Electric Field and Force from four particles

Four charged particles are arranged in a square as shown below, with A=3, B=4, and C=5

(a) Determine the electric field at the location of charge q. (Use the following as necessary: $q$, $a$, and $k_e$.) Both the magnitude and the direction, with direction given in degrees counterclockwise from the x-axis.

(b) Determine the total electric force exerted on q. (Use the following as necessary: $q$, $a$, and $k_e$.) Again, direction and magnitude.

The work I have so far:

I know that $E=\frac{k_eq}{r^2}$, so I figured that $E_A=\frac{3qk_e}{a^2}$ and $E_C=\frac{5qk_e}{a^2}$ and $E_B=\frac{4qk_e}{2a^2}$ since the distance between B and the upper right corner is $\sqrt{2a^2}$, and I think I have to split $E_B$ into the x and y components to add them, but how does that give me a single magnitude and not a combination of x and y parts? I honestly have no idea how to find the direction of the field.

part b should be similar, except with $F_e=\frac{k_eq_1a_2}{r^2}$ for each one, which I have worked out, and then added similarly with B split into x and y components, right? Again, not sure the formula or trick to find the direction of the force.

• This might be the confusing part: how do you get the x and y components of $E_B$? Commented Jun 8, 2016 at 22:07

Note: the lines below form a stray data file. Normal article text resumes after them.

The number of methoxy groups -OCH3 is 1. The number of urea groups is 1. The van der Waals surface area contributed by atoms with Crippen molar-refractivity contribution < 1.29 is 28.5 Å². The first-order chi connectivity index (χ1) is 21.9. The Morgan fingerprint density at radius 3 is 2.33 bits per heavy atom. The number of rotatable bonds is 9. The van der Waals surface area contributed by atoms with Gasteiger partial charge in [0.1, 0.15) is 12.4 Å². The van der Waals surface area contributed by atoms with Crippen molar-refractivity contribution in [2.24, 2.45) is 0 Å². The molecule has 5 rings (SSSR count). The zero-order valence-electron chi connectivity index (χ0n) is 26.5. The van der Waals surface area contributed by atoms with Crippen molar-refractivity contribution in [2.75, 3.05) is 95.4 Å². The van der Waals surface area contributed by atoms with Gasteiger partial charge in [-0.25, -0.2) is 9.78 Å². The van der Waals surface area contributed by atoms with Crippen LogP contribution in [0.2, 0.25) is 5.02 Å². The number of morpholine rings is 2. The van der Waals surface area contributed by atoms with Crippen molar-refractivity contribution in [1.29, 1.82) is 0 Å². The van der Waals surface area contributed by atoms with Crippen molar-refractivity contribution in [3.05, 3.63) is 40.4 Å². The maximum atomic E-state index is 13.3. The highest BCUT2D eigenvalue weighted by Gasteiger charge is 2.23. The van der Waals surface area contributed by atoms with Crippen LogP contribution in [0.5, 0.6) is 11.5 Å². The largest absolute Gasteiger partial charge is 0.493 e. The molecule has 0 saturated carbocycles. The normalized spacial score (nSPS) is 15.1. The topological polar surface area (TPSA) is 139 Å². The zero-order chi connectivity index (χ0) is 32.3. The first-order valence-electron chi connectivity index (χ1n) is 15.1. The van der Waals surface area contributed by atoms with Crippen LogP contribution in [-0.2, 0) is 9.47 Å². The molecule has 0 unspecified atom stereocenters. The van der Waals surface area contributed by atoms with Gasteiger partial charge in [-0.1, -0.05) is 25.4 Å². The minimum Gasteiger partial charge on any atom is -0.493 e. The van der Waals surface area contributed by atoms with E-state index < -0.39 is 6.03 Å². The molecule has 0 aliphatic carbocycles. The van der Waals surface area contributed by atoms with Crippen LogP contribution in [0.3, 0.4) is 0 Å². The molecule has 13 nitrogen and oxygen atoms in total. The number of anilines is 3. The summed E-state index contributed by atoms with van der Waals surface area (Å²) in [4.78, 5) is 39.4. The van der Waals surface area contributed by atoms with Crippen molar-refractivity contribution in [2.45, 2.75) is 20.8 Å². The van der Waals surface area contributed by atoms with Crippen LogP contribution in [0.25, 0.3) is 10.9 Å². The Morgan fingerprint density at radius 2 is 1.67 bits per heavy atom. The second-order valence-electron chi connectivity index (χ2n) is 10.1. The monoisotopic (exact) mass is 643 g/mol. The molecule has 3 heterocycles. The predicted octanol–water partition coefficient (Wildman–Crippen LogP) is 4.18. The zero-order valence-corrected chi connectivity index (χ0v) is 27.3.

• @philip_0008, wouldn't the x be $E_Bcos(45)$ and y be $E_Bsin(45)$? Commented Jun 8, 2016 at 22:10
• Ah you're right. Even that confuses me. I've just deleted an answer saying use $a$ for the distance of x-component:) Commented Jun 8, 2016 at 22:12

If you found the total x and y component of the total field just use:

Magnitude E_{tot}:

$$E_{tot}=sqrt(E^2_{tot-x}+E^2_{tot-y})$$

The direction in angle:

$$\theta = arctan(\frac{E_{tot-y}}{E_{tot-x}})$$

The magnitude of force would just be $F=qE$

Note: you should be careful in angles as it may sometimes not the angle measured from +x as the norm, for you to detmine it, check at which quadrant your resultant vector lie, Its for you to figure out (Trigo basics).

a) Add the x and y components separately, then calculate the magnitude E (the resultant field) and the angle it makes with the x axis.

b) The force is qE, in the same direction as E.